Pinfire
Pepperbox Pistol. Photo Credit: Wikimedia Commons

Luckily there is always someone out there trying to better and improve technology in some way. Breechloaders and self-contained cartridges had been attempted and even patented, but none ever seemed to take off cause they were not perfect. The first approximate example of perfect at this point in time was brought into the world by Casimir Lefaucheux a French gunsmith. Casimir Lefaucheux himself patented a breechloader similar to modern designs in that it was a rifle or shotgun that broke in half and hinged downward exposing an area to be primed by a percussion cap. Feeling his breechloader design had potential he took it upon himself to set it apart from past patents that never caught on. He invented a self-contained cartridge that used a pin to strike a priming compound on the inside of the cartridge case; thus, firing the cartridge. His pinfire cartridge was patented in 1836.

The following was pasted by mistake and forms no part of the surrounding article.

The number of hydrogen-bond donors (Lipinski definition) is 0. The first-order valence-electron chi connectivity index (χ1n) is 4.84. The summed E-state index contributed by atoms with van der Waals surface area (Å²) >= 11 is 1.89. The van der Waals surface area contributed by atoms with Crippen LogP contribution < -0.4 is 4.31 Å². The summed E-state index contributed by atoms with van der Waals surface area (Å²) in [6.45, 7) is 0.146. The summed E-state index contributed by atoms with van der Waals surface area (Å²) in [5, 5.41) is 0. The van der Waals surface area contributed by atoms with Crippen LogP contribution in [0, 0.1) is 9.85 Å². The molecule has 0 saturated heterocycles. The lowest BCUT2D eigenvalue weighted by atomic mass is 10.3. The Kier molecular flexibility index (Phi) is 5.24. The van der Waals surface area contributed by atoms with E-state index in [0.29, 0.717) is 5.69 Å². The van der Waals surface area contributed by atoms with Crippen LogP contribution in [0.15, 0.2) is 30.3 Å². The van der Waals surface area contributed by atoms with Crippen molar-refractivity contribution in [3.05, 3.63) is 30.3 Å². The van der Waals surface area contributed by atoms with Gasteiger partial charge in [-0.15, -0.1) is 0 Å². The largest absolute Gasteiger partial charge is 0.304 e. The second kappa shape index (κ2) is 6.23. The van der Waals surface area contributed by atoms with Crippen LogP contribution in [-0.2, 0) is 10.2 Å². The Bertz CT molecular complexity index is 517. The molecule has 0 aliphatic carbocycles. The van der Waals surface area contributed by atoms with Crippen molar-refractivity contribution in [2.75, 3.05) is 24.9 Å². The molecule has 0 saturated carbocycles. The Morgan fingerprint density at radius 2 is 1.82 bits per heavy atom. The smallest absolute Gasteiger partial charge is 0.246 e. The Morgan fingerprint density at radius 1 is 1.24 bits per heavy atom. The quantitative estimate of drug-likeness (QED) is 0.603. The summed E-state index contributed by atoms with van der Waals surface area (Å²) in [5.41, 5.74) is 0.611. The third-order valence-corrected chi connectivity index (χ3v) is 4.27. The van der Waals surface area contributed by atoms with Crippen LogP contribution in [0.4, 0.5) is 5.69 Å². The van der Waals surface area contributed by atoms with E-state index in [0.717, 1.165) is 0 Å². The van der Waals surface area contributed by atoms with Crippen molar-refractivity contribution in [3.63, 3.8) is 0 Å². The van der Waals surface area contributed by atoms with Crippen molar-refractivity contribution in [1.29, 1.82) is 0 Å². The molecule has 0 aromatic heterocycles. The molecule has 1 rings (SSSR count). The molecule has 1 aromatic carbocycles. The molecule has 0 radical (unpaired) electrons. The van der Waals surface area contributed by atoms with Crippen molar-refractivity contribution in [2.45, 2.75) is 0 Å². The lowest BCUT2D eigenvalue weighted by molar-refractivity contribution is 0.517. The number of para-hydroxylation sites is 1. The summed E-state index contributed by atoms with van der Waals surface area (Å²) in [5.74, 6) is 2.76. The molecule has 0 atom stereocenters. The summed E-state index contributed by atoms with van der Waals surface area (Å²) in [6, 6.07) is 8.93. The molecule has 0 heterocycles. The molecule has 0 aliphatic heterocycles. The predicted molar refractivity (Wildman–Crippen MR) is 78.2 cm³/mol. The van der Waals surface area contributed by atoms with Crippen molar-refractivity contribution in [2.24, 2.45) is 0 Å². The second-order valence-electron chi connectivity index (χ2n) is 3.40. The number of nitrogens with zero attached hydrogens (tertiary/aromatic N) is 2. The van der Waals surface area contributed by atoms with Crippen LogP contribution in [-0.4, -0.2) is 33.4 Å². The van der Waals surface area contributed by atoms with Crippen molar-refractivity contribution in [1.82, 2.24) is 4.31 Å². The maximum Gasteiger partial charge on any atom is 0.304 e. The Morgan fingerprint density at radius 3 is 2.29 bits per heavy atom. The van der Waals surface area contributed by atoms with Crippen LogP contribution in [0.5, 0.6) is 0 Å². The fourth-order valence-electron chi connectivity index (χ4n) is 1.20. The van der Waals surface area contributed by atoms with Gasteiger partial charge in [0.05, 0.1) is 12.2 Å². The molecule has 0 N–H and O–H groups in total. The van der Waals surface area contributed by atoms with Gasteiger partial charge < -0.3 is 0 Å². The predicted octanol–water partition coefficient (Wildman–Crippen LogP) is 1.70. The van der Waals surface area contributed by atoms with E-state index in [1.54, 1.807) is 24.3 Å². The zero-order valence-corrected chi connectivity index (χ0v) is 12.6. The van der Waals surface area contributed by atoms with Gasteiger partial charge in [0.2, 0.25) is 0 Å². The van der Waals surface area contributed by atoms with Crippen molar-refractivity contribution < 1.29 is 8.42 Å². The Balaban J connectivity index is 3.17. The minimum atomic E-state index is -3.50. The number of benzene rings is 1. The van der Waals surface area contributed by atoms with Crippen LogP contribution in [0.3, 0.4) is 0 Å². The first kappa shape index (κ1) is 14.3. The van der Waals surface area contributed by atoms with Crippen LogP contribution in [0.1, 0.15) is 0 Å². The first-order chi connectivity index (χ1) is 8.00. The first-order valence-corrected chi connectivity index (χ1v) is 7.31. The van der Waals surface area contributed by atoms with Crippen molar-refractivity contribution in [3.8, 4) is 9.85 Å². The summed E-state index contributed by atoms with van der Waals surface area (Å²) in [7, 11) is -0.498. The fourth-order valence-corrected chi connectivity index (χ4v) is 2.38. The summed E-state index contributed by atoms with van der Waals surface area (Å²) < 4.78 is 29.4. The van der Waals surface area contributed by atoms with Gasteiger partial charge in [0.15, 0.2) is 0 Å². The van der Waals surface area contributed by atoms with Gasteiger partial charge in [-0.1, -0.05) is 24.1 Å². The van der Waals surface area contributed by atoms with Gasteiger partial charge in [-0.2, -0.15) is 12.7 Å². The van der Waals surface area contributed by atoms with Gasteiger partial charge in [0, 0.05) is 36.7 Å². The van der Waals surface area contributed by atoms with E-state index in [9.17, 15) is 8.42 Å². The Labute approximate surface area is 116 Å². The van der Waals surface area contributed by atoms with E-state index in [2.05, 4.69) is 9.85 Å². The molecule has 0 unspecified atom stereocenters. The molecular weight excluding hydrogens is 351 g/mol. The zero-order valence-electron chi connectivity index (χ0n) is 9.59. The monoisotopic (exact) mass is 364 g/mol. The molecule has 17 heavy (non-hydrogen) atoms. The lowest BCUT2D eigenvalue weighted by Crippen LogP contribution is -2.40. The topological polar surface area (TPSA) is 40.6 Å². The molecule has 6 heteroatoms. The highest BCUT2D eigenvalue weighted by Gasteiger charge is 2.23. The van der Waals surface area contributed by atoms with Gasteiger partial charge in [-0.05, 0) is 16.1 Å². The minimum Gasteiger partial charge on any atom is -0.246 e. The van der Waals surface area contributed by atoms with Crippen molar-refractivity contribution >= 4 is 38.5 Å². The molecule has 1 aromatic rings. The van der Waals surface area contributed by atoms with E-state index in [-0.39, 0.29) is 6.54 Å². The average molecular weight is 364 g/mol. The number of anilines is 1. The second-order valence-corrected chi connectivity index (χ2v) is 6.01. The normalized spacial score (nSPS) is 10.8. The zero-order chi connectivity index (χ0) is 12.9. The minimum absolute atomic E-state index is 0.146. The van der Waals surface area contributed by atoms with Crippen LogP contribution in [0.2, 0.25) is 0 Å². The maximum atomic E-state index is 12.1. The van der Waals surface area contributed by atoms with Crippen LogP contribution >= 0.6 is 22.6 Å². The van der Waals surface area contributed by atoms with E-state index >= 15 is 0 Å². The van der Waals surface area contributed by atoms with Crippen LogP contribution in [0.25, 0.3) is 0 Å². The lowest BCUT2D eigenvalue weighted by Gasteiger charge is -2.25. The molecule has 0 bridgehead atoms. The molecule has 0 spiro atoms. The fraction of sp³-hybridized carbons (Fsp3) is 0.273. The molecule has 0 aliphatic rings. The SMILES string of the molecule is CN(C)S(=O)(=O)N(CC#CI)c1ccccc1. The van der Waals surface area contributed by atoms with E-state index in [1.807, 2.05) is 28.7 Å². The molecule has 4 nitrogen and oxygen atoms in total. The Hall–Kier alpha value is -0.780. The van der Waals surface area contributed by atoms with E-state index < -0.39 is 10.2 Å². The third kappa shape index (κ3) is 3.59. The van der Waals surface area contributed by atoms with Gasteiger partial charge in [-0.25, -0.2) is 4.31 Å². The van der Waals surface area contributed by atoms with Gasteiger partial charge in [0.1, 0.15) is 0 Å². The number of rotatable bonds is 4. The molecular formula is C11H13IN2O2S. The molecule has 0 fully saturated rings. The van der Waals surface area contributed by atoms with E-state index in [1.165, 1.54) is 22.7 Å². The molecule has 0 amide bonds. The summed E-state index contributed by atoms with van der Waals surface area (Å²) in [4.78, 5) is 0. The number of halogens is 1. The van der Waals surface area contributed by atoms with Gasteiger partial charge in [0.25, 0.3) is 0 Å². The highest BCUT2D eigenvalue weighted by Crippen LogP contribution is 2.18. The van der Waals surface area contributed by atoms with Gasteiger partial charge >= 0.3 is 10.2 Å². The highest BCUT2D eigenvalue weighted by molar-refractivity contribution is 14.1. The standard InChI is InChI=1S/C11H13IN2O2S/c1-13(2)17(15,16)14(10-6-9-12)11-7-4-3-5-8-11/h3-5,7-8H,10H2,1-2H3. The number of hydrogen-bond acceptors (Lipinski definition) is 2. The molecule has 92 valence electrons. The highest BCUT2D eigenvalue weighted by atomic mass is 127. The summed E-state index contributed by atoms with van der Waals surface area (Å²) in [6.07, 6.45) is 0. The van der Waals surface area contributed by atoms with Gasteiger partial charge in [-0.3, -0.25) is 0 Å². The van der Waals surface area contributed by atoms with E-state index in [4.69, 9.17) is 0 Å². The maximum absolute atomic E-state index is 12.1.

Pinfire
Pinfire Internals Drawing. Photo Credit: Wikimedia Commons

It took around ten years for pinfire to really be refined especially when the cases went from a cardboard tube with a copper base to a full metallic cartridge with a wad that was introduced to the casings making them better at containing gasses as much as possible. Even though the pinfire design was fairly common and popular in France by the 1850s it was the 1851 Great Exhibition in London that really kicked off the pinfire interest across the world. American and British gunmakers were especially interested in breechloading technology and were forward-thinking in that aspect and took the pinfire idea home with them. This is a good reason why pinfire firearms are still easy to find today.

Pinfire
12mm Pinfire Ammo & Box. Photo Credit: Wikimedia Commons